The current prototype of AIBLE-HELIOS® runs under Unity3D Pro 5 and the tracking of the markers is achieved thanks to OpenCV. Among the features we have developed that enhance the previous versions, we integrated an illumination of the scene based on particles. We also added visual feedback such as shadow cones (Fig. 3), virtual lines symbolising the light paths or the optional display of meridians.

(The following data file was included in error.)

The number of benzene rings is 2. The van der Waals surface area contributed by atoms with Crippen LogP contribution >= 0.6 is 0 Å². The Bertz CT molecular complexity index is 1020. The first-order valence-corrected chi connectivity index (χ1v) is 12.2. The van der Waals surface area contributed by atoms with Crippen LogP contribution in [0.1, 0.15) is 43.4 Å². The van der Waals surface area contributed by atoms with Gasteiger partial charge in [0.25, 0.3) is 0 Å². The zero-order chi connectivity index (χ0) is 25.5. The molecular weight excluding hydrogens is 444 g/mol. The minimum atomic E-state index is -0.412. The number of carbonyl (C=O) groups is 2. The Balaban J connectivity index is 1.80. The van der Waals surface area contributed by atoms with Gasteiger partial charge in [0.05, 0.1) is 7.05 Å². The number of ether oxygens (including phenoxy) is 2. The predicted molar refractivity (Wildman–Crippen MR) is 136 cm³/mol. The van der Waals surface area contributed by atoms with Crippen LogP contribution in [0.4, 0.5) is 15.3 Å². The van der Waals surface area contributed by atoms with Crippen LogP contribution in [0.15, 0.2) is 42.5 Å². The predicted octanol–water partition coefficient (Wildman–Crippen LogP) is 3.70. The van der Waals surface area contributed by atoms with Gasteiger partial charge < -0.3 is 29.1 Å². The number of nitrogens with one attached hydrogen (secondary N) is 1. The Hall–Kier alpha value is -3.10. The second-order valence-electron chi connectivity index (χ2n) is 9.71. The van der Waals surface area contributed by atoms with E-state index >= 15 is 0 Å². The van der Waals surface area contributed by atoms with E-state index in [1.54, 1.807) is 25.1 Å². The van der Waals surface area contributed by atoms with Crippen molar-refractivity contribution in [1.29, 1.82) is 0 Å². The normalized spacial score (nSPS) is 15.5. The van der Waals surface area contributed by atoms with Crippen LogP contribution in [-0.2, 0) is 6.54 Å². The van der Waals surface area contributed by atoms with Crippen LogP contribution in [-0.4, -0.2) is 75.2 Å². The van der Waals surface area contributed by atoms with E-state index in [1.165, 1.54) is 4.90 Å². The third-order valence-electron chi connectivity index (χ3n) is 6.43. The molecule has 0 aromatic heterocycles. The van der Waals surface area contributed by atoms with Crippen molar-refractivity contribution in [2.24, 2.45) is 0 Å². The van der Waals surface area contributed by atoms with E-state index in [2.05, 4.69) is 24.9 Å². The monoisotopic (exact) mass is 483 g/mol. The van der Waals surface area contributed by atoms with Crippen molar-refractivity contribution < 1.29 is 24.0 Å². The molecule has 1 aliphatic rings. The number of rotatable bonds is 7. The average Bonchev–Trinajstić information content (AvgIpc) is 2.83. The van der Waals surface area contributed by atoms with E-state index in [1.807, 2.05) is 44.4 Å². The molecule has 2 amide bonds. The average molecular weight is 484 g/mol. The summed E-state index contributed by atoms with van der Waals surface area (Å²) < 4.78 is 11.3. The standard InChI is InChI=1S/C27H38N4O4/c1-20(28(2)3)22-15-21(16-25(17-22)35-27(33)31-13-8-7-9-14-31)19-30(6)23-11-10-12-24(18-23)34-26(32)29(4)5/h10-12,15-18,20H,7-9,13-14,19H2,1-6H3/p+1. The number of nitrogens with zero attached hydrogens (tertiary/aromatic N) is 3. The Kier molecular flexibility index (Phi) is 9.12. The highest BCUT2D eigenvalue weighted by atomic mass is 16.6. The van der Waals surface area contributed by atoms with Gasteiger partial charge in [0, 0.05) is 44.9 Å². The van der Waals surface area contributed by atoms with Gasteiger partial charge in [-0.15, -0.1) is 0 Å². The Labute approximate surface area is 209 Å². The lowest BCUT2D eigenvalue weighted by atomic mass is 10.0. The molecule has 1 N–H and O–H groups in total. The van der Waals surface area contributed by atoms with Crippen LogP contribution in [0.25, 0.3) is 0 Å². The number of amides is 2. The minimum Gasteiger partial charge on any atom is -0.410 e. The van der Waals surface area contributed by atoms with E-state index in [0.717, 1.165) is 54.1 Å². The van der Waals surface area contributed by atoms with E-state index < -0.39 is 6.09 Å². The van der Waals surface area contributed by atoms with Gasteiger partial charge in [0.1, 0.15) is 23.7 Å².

This augmented learning environment enhances significantly astronomical learning. Because the AR model provides visual guides and realistic representations, pupils benefit from a reduced complexity to construct a scientific comprehension of phenomena. HELIOS facilitates children’s perception of astronomical objects, of the light path and so they perceive the causal effect between light and shadows in an astronomical scale. User studies confirms that coexistence of virtual and real objects lowers abstraction levels of young learners by providing concrete spatial and scientific references. Easy perception of concretes indicators provided by the physical environment associated to virtual asters facilitates spatial information encoding and assesses learning of spatial layout of this environment. HELIOS provides children with visual tools essential for success in spatial tasks and so upgrades awareness of scientific explanation. Moreover, visual interactions promoted by AR develop spatial strategies skills, which could be re-invested in problem solving tasks. Children using HELIOS are able to plan their own mental processes and to engage intuitive manipulations. These tangible interactions contribute to spatial abilities development, which are required to construct scientific conceptions of astronomical phenomena. HELIOS, as expected for an inquiry-based environment, really allows heuristic investigations, which fosters consciousness of the origin of astronomical phenomena.